An Ontario arbitrator has found a frequently absent employee should not be reinstated to active duty, but should be reinstated for the purposes of applying for long-term disability (LTD) benefits.
Agropur Division Natrel, a manufacturer of dairy products based in Longueuil, Que., had a 38-year-old labourer at its Toronto plant who had been diagnosed with “severe mental health conditions.” The employee suffered from post-traumatic stress disorder, impulse control disorder, attention deficit hyperactivity disorder and personality disorders.
The employee was hired in 2000 but in 2009 he began having serious difficulty and sought treatment for his mental health issues. He went on short-term disability benefits and spent two months at a health centre in a program for traumatic stress recovery. He was released in June 2010 with the expectation he could return to work with accommodations in August.
Agropur began discussions with the union on how to accommodate the employee, but his behaviour became erratic and he experienced another crisis, including an incident in early August where he tried to enter the plant with his dog.
In mid-August, he tried again and when stopped by security, he repeated the names and phone numbers of his manager and an HR person. Agropur considered this threatening behaviour and increased security at the plant and for the manager and HR person.
Agropur determined it could not accommodate the employee’s disability because he posed a safety risk and his potentially violent and erratic behaviour was not conducive to its environment.
Agropur felt it had made reasonable efforts to accommodate the employee but didn’t see how it could work. The company terminated his employment with full termination and severance pay on Oct. 4, 2010. The company encouraged him to apply for LTD, but he did not. Following the termination, the employee was charged with multiple criminal offences for violent behaviour.
The union challenged the termination, pointing out the employee’s condition had stabilized through ongoing care from a doctor and psychiatrist and it said the termination decision was hasty. The employee had also enrolled in an education program for people with mental health issues to assess their readiness for full-time work and completed the Canadian Mental Health Association’s community volunteer program. The termination constituted discrimination based on disability, said the union.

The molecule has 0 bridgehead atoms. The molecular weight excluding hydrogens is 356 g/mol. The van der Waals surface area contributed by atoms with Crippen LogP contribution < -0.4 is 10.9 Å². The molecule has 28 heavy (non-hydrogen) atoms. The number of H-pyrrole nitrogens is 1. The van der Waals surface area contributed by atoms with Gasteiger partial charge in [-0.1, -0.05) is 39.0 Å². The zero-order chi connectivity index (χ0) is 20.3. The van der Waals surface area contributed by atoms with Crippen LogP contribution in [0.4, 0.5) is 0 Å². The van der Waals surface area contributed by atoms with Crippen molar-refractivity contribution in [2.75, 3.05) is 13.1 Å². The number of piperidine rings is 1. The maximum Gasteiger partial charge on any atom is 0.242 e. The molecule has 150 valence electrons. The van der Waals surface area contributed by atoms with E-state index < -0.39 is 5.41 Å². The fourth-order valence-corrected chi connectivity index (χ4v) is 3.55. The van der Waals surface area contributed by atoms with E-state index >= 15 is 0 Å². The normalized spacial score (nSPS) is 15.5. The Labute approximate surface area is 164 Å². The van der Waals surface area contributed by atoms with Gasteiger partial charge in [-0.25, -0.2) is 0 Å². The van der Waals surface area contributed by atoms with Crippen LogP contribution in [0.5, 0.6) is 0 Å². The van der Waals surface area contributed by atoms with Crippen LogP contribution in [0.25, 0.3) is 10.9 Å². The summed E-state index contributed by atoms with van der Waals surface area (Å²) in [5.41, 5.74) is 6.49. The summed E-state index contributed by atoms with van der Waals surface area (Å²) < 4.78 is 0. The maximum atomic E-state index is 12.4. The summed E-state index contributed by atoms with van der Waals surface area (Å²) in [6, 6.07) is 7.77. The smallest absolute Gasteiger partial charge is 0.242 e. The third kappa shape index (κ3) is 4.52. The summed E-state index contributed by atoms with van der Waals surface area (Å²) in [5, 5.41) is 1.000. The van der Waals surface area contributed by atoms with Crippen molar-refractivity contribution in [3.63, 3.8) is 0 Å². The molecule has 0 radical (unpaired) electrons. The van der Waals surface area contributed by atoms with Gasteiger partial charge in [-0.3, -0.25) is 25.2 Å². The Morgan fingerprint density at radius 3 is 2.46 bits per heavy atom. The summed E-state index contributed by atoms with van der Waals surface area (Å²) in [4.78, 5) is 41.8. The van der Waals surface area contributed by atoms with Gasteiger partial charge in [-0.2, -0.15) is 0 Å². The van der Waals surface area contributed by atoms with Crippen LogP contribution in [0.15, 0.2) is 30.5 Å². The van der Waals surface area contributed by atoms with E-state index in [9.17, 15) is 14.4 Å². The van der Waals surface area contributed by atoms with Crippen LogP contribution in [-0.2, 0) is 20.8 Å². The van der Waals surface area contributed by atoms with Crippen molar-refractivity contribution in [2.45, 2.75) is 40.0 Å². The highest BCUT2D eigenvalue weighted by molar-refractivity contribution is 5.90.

The union also claimed the medical evidence — including assessments from doctors — indicated the employee’s mental health issues were controllable with treatment as long as he stayed away from substance abuse, especially considering he was able to do his job for 10 years before his most recent crisis. It demanded reinstatement following a determination of whether accommodation arrangements could be made. The union also said if it wasn’t possible to reintegrate the employee, he should be reinstated so he could receive coverage under Agropur’s LTD plan.
The arbitrator found there were indications the employee had made progress in his recovery and his efforts showed he was committed to dealing with his issues.
However, the medical reports indicated he still suffered from outbreaks of violent and threatening behaviour and there was no indication this risk would be eliminated.
The workplace was also fast-paced and stressful, found the arbitrator, which could trigger the employee’s condition, even if it was only episodic. In addition, the employee’s unexpected appearances at the plant in August demonstrated this was an ongoing concern that could threaten the safety of other employees.
“An individual who suffers from ‘occasional, brief psychotic outbreaks’ cannot be reinstated to employment,” said the arbitrator. “The risks to the workplace, and the men and women in it, far outweigh the benefits to an individual, including a person, like the (employee), who is, self-evidently, suffering from a disability that attracts the attention and protection of the (human rights) code.”
The arbitrator determined Agropur had investigated accommodation to the point of undue hardship and was unable to bring the employee back into the workplace due to safety concerns. Though the employee didn’t take advantage of an opportunity to apply for LTD at his termination, Agropur was ordered to reinstate him solely so he could apply for LTD. The reinstatement was to be for three months and was without compensation.
For more information see:
•Agropur Division Natrel and TC, Local 647, Re, 2012 CarswellOnt 14246 (Ont. Arb. Bd.).
Jeffrey R. Smith is the editor of Canadian Employment Law Today, a publication that looks at workplace law from a business perspective. For more information, visit www.employmentlawtoday.com.
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